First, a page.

Confessions of a Transylvanian is a one-of-a-kind, backstage look at the greatest cult movie phenomenon of all time—the live Rocky Horror Picture Show—told by those who lived it.
Confessions is a moving snapshot of life in a Rocky Horror cast that captures the grit, language and teenage angst of a group of fishnet-clad performers as they explore a world where the only rule was: Don’t dream it. Be it.
So, get ready to take that jump to the left and that step to the right…and do the time warp again.
Genre: Nonfiction coming-of-age tale
Cold Coffee Review: Unique story, a memoir of men, women and yes, teenagers who worked and lived backstage as well as those who sat in the audience and participated in the live Rocky Horror Picture Show, performing their roles as a shadow cast in front of the big screen as the movie played.
Many of us remember this “cult movie phenomenon” but for those of you who either don’t remember, or are too young, let me quote the description of the Ultravision Theatre:
“A few words about the Ultravision Theatre before we proceed. Remember, this was in the early 1980s; in the days before the mega-plexes and maxi-houses. The Ultravision was an old-school auditorium movie house, the kind the I-Max theaters are now trying, unsuccessfully, to mimic. The screens at the Ultravision were simply enormous, stretching well over a hundred feet across and over thirty feet high, surrounded on all sides by a set of lush, red curtains that encircled the entire room.
The sound system was something else, too. These speakers didn’t simply squeak out the score of the film on some tinny little low-rent system; these babies blasted you right out of your f****** seat. If you saw “Raiders of the Lost Ark” at the Ultravision (which I did, five times), you knew what a true movie-going experience was supposed to be like: The sound hit you in the chest like a sledgehammer and the screen pinned your eyes open wide, filling your entire periphery, making it feel, at times, as if Indiana Jones was kicking you’re a**.
Another distinctive feature of the Ultravision was that it was its own building. It wasn’t connected to a mall or attached to some corporate complex. This entire structure—this huge, sprawling edifice—was built to be nothing more than a place to show movies. That was it. End of story.
Imagine you’re standing in a gigantic round room, fifty feet high and 300 feet across. Just a colossal seating area, okay? As you strolled past the door, you’d find yourself in a gently curving aisle on the outer perimeter of the theater. The seats themselves stretched across the entire width of the circle with no center aisle, so the rows are forty, fifty, sixty seats across. And there are dozens of rows.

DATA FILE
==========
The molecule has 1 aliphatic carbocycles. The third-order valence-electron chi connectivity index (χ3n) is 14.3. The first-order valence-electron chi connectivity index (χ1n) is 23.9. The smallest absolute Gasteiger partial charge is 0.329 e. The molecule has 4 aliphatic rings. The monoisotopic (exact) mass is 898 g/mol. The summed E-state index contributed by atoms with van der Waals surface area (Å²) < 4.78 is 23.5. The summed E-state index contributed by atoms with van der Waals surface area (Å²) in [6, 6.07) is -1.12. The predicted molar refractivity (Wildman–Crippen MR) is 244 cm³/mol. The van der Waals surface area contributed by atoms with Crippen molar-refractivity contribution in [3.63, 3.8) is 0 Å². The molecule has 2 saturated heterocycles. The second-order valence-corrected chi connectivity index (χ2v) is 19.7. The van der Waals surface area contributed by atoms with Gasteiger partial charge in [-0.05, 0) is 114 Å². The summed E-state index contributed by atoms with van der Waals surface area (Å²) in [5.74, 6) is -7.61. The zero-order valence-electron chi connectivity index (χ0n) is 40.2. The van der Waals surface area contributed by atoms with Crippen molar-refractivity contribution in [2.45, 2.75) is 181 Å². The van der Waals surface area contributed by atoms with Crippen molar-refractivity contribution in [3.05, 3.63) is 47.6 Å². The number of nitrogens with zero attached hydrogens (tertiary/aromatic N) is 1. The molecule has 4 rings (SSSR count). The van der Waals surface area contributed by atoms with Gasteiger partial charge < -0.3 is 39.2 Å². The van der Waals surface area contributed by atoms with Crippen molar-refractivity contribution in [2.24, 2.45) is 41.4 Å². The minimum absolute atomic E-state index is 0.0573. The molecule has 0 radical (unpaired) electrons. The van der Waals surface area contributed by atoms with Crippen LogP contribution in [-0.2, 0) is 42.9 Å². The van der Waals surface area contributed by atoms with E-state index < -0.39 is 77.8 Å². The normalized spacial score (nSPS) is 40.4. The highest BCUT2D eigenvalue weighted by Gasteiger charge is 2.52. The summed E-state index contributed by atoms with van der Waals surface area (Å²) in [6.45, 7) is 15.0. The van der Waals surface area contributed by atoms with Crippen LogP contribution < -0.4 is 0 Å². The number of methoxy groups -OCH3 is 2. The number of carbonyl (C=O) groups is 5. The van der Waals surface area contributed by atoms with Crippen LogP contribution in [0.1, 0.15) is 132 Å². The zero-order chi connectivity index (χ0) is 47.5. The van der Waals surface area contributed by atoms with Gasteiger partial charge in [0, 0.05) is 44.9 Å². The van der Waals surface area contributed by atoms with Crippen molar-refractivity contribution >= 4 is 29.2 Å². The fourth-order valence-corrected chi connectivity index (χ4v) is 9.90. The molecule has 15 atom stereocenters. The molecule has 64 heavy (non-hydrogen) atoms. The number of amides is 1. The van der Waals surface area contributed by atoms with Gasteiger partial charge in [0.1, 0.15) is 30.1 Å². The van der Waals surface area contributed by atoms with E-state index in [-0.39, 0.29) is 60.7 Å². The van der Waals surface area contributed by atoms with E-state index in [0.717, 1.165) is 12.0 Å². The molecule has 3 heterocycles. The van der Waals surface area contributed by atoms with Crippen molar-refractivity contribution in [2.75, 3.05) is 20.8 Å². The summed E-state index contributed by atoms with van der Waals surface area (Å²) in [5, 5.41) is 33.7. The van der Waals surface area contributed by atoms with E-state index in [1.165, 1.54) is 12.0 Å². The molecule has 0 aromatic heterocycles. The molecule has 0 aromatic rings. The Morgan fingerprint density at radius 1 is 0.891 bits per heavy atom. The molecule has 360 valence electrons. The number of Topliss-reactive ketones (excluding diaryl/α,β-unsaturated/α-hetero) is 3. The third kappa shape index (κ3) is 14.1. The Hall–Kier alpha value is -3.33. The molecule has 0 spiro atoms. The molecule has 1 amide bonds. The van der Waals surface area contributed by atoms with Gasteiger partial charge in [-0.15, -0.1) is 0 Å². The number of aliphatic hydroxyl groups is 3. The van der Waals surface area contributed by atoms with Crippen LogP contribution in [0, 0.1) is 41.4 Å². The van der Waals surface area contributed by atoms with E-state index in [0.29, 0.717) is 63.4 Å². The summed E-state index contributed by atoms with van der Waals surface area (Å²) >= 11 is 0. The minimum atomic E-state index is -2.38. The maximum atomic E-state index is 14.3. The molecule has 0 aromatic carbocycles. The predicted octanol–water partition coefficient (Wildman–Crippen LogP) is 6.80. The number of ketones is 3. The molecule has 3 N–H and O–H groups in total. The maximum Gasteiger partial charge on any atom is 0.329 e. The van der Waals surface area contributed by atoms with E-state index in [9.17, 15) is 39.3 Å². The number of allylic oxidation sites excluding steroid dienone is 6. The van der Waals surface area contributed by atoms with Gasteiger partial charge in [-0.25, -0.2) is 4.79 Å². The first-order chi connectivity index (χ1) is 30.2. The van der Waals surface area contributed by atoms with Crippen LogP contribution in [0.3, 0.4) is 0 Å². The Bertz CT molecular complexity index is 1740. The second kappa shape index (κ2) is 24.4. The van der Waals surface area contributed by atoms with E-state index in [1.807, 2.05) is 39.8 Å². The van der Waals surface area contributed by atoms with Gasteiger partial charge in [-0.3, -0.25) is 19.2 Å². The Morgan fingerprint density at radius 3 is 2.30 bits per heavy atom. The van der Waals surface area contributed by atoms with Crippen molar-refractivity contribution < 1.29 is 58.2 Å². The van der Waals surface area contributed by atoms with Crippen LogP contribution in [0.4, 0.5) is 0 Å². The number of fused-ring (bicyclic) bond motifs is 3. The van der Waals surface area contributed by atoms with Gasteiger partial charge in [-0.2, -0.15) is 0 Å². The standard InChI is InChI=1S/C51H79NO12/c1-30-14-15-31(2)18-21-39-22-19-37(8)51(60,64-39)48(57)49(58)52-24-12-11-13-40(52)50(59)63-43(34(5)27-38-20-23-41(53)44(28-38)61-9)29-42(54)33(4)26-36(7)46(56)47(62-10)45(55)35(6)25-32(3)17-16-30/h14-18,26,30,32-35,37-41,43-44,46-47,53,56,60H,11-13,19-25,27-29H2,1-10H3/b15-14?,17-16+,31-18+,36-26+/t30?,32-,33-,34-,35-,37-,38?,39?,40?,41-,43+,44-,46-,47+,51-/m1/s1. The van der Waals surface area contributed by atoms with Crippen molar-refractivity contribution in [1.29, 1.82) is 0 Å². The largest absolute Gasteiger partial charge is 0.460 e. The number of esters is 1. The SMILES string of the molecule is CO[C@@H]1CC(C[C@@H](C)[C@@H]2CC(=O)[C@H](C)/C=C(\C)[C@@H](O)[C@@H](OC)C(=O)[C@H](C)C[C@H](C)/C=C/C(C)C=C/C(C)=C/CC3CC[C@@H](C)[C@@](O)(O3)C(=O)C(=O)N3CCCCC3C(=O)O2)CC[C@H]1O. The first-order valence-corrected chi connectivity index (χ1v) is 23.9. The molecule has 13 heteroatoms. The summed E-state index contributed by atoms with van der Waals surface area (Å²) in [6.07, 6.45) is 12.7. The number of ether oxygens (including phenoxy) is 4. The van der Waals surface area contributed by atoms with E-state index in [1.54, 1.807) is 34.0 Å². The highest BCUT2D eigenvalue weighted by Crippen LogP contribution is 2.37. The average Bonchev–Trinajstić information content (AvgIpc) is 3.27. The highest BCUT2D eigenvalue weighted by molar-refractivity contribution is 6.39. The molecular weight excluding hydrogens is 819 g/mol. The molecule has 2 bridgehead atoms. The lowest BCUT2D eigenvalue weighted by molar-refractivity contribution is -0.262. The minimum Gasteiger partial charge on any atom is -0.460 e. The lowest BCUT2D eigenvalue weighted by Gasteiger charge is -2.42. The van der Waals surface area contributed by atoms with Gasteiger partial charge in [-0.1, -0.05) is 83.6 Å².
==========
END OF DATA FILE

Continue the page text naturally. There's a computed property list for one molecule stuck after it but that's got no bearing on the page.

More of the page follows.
The seats were big and comfy; old fashioned movie-house seats with plush cushions that actually rocked back and forth”.
Now let’s go back in time and focus on the stories of those who worked behind the scenes and even the audience members who were drawn into the drama of the live performance aspect. The language in this book fairly depicts the times, times where sex, drugs and self-expression were part of this cult movement. I quote.
“Clearly, joining the Rocky cast involved on-the-job training. We were going to learn how to swim, but the teaching method this cast employed was to throw you in the deep end of the pool, lob an anvil at you and wish you good luck.
In defense of our friends and colleagues in New York: Doing Rocky can get to be a drag after a while.
I know it sounds like Rocky blasphemy (if there is such a thing), but the truth is that performing the same show, week after week without any variation at all, can be draining and demoralizing. This is true of live theater, rock music and dolphin acts. Doing each and every piece of Rocky choreography, by rote, each and every night leads inevitably to boredom and stagnation. You think Keith Richards likes playing “Satisfaction” at every single concert while he’s on tour? No. He f****** hates it. But he does it because that’s what the people want. And, you know, for all the money and stuff.